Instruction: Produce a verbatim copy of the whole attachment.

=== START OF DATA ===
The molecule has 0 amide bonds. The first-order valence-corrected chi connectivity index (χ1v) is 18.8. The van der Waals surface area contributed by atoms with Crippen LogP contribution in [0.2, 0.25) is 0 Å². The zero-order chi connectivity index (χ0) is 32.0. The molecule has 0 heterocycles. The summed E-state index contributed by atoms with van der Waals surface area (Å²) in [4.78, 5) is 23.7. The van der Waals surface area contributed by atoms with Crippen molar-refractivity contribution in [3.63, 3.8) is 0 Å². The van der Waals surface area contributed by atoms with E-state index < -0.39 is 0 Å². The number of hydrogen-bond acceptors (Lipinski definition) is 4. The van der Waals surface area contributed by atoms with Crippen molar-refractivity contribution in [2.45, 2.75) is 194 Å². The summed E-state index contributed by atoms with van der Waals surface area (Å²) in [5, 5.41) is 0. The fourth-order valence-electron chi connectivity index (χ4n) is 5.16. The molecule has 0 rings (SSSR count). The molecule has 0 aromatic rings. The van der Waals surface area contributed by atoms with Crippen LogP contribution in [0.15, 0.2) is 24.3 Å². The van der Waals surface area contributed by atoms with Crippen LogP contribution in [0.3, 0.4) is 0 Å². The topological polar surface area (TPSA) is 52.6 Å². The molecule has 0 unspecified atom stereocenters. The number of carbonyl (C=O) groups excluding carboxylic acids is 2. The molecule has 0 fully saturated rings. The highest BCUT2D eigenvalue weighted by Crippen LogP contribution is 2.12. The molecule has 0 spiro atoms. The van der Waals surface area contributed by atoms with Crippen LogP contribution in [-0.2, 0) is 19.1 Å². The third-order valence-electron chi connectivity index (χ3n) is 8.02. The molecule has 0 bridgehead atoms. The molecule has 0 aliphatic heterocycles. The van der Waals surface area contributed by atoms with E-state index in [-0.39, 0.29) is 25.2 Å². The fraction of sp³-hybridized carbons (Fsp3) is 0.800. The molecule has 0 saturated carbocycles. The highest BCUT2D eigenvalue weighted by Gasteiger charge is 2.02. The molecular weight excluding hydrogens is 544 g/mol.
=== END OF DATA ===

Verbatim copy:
The molecule has 0 amide bonds. The first-order valence-corrected chi connectivity index (χ1v) is 18.8. The van der Waals surface area contributed by atoms with Crippen LogP contribution in [0.2, 0.25) is 0 Å². The zero-order chi connectivity index (χ0) is 32.0. The molecule has 0 heterocycles. The summed E-state index contributed by atoms with van der Waals surface area (Å²) in [4.78, 5) is 23.7. The van der Waals surface area contributed by atoms with Crippen molar-refractivity contribution in [3.63, 3.8) is 0 Å². The van der Waals surface area contributed by atoms with E-state index < -0.39 is 0 Å². The number of hydrogen-bond acceptors (Lipinski definition) is 4. The van der Waals surface area contributed by atoms with Crippen molar-refractivity contribution in [2.45, 2.75) is 194 Å². The summed E-state index contributed by atoms with van der Waals surface area (Å²) in [5, 5.41) is 0. The fourth-order valence-electron chi connectivity index (χ4n) is 5.16. The molecule has 0 rings (SSSR count). The molecule has 0 aromatic rings. The van der Waals surface area contributed by atoms with Crippen LogP contribution in [0.15, 0.2) is 24.3 Å². The van der Waals surface area contributed by atoms with Crippen LogP contribution in [0.3, 0.4) is 0 Å². The topological polar surface area (TPSA) is 52.6 Å². The molecule has 0 unspecified atom stereocenters. The number of carbonyl (C=O) groups excluding carboxylic acids is 2. The molecule has 0 fully saturated rings. The highest BCUT2D eigenvalue weighted by Crippen LogP contribution is 2.12. The molecule has 0 spiro atoms. The van der Waals surface area contributed by atoms with Crippen LogP contribution in [-0.2, 0) is 19.1 Å². The third-order valence-electron chi connectivity index (χ3n) is 8.02. The molecule has 0 bridgehead atoms. The molecule has 0 aliphatic heterocycles. The van der Waals surface area contributed by atoms with E-state index in [-0.39, 0.29) is 25.2 Å². The fraction of sp³-hybridized carbons (Fsp3) is 0.800. The molecule has 0 saturated carbocycles. The highest BCUT2D eigenvalue weighted by Gasteiger charge is 2.02. The molecular weight excluding hydrogens is 544 g/mol.